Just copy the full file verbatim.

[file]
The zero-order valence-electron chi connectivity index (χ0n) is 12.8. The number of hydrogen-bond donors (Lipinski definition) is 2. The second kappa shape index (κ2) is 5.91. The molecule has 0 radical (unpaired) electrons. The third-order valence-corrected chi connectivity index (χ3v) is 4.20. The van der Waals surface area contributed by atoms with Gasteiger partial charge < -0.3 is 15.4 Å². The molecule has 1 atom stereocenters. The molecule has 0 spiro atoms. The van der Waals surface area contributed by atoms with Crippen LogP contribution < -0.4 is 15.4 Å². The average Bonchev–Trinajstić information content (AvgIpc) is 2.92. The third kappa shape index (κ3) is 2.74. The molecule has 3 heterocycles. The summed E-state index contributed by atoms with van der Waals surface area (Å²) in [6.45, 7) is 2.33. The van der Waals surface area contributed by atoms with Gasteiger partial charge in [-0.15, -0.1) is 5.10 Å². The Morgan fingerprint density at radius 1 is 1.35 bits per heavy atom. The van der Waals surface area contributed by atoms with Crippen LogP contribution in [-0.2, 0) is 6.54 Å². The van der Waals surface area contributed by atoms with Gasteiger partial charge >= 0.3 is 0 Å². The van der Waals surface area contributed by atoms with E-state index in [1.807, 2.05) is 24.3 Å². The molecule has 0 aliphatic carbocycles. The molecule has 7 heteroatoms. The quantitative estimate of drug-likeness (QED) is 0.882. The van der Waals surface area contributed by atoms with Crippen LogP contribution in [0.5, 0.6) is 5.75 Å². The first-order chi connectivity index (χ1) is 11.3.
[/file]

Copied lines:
The zero-order valence-electron chi connectivity index (χ0n) is 12.8. The number of hydrogen-bond donors (Lipinski definition) is 2. The second kappa shape index (κ2) is 5.91. The molecule has 0 radical (unpaired) electrons. The third-order valence-corrected chi connectivity index (χ3v) is 4.20. The van der Waals surface area contributed by atoms with Gasteiger partial charge < -0.3 is 15.4 Å². The molecule has 1 atom stereocenters. The molecule has 0 spiro atoms. The van der Waals surface area contributed by atoms with Crippen LogP contribution < -0.4 is 15.4 Å². The average Bonchev–Trinajstić information content (AvgIpc) is 2.92. The third kappa shape index (κ3) is 2.74. The molecule has 3 heterocycles. The summed E-state index contributed by atoms with van der Waals surface area (Å²) in [6.45, 7) is 2.33. The van der Waals surface area contributed by atoms with Gasteiger partial charge in [-0.15, -0.1) is 5.10 Å². The Morgan fingerprint density at radius 1 is 1.35 bits per heavy atom. The van der Waals surface area contributed by atoms with Crippen LogP contribution in [-0.2, 0) is 6.54 Å². The van der Waals surface area contributed by atoms with Gasteiger partial charge >= 0.3 is 0 Å². The van der Waals surface area contributed by atoms with E-state index in [1.807, 2.05) is 24.3 Å². The molecule has 0 aliphatic carbocycles. The molecule has 7 heteroatoms. The quantitative estimate of drug-likeness (QED) is 0.882. The van der Waals surface area contributed by atoms with Crippen LogP contribution in [0.5, 0.6) is 5.75 Å². The first-order chi connectivity index (χ1) is 11.3.